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Title: The geography of species diversification
Author: Pigot, Alexander Lester
ISNI:       0000 0004 2732 0813
Awarding Body: Imperial College London
Current Institution: Imperial College London
Date of Award: 2012
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Speciation is largely a geographical process, but the role of geography in explaining patterns in species diversification remains poorly understood. Here I examine the effects of geographic ranges on the evolution of species diversity using a combination of phylogenetic and geographic approaches based on both simulated and real data. In the first part of the thesis, I develop a neutral model combining the evolution of species’ distributions and the geography of speciation to explore the effects of this relationship on the dynamics of species radiations. I show that neutral interactions between geographic ranges and speciation can lead to dramatic differences in diversity amongst clades and through time, and can mirror the phylogenetic patterns observed in real data derived from bird genera. The evolution of ranges following speciation is likely to be a key factor in how patterns of species diversification unfold through time. In the second part of the thesis I examine the dynamics of ranges over both ecological and evolutionary timescales. First, using neutral and deterministic models of range expansion, I show that the structure of species’ distributions in birds are highly deterministic and cannot be predicted by random ecological processes. I then use phylogenies of extant birds and mammals, to examine whether there is any evidence for systematic changes in range size through time. In both groups, I find that a model of random range evolution cannot be rejected. The results show that inferences regarding the dynamics of range evolution from extant phylogenies are likely to be confounded by the effects of speciation and extinction. In the final part of the thesis, I test whether the geographic ranges of species determine the potential for speciation, focussing on how range shape constrains gene flow between populations. Using estimates of population neutral genetic differentiation for birds, mammals and amphibians, I find that differences in the degree of genetic cohesion of a species cannot be predicted by the shape of its geographic range. Hence, if range shape is to influence speciation it must do so through alternative mechanisms. Taken together, these findings suggest that geography can have a profound effect on the patterns of diversification. Ignoring the role of geography may therefore result in misleading conclusions regarding the processes underlying variation in species diversity. While my findings show that geographic ranges are deterministic, they also imply that neutral processes may play a much larger role in the history of diversification than is generally appreciated. This geographical perspective therefore goes some way to reconciling the roles of neutrality and ecology in the evolution of species diversity.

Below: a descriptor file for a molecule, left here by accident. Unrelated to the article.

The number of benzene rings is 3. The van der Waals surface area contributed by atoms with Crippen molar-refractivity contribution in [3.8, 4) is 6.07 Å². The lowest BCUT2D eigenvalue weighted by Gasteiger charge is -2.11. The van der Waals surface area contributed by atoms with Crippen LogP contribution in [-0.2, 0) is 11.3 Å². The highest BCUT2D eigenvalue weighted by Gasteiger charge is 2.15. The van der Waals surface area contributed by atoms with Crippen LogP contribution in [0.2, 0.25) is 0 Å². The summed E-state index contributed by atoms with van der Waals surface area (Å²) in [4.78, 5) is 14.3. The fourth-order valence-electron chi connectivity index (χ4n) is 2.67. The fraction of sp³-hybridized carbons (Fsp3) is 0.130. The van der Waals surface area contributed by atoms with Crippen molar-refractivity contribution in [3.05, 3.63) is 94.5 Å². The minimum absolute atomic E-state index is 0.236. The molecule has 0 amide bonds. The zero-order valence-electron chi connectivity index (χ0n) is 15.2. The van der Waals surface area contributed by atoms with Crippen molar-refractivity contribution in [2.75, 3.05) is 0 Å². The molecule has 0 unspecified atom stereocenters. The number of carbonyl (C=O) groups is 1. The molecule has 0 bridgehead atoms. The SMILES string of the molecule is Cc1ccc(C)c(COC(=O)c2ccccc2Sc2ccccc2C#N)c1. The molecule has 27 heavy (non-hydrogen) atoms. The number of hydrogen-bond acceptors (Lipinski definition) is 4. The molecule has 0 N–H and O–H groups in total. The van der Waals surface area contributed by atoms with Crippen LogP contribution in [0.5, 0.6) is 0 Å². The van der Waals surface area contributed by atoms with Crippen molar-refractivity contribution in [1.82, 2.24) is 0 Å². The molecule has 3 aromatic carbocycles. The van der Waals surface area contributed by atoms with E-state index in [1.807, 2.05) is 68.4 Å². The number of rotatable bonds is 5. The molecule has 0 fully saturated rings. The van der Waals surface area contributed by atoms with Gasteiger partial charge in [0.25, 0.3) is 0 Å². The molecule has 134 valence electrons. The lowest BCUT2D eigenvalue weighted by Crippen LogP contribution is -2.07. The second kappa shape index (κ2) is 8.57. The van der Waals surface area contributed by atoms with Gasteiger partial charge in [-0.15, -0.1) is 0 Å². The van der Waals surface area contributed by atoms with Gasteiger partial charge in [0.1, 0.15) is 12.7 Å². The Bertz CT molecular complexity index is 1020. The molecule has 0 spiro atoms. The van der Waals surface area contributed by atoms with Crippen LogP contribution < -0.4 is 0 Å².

Supervisor: Owens, Ian ; Orme, David Sponsor: Imperial College London
Qualification Name: Thesis (Ph.D.) Qualification Level: Doctoral